The first step is to file a South African provisional patent application for your invention. This is done to obtain the earliest possible date from which to claim rights to your invention – much like an option to protect your invention.
Obtaining a patent is a two-step process that is spaced 12 months apart. The reason for this approach is therefore to give you time to determine the market for your invention, and also to give you time to refine and improve your invention prior to filing a complete patent application.
Important Note: Any modifications that you make to the invention during this time, must also be kept secret until such modifications have been captured in a second provisional patent application or are included in the eventual complete patent application.
Patent Application Number
In South Africa, if a provisional patent application has been filed, the article may be marked with the words “Provisional Patent application number” followed by the patent application number. If a patent has been granted an article may be marked with the words “Patent number” followed by the patent number. It is not permissible to mark an article as above if a patent application has not been filed, or if a patent has not been granted.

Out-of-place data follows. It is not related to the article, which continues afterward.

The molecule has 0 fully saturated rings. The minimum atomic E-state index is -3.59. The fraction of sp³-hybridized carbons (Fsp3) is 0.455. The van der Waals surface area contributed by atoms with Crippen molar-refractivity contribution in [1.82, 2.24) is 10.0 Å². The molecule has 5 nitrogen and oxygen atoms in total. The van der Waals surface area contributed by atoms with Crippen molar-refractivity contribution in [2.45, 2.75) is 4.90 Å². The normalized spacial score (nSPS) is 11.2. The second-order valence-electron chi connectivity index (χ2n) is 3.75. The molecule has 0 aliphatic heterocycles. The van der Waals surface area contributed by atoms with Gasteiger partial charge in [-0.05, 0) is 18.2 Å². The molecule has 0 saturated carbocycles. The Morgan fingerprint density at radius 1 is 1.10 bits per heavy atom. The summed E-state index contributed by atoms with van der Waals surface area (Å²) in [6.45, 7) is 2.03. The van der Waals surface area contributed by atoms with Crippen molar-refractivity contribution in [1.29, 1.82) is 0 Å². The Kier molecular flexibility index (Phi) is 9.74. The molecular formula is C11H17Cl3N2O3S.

Complete Patent Application
The second step is to file a complete patent application within 12 months of filing the provisional patent application in South Africa, and in each country where you wish to obtain protection. The rights you are protecting will date back to the filing date of your South African provisional patent application, and during the initial 12 month grace period, your rights are kept open. Patents are territorial rights which means that patents granted in South Africa can only be enforced in South Africa. You have to file a patent application in each country in which you wish to protect your idea.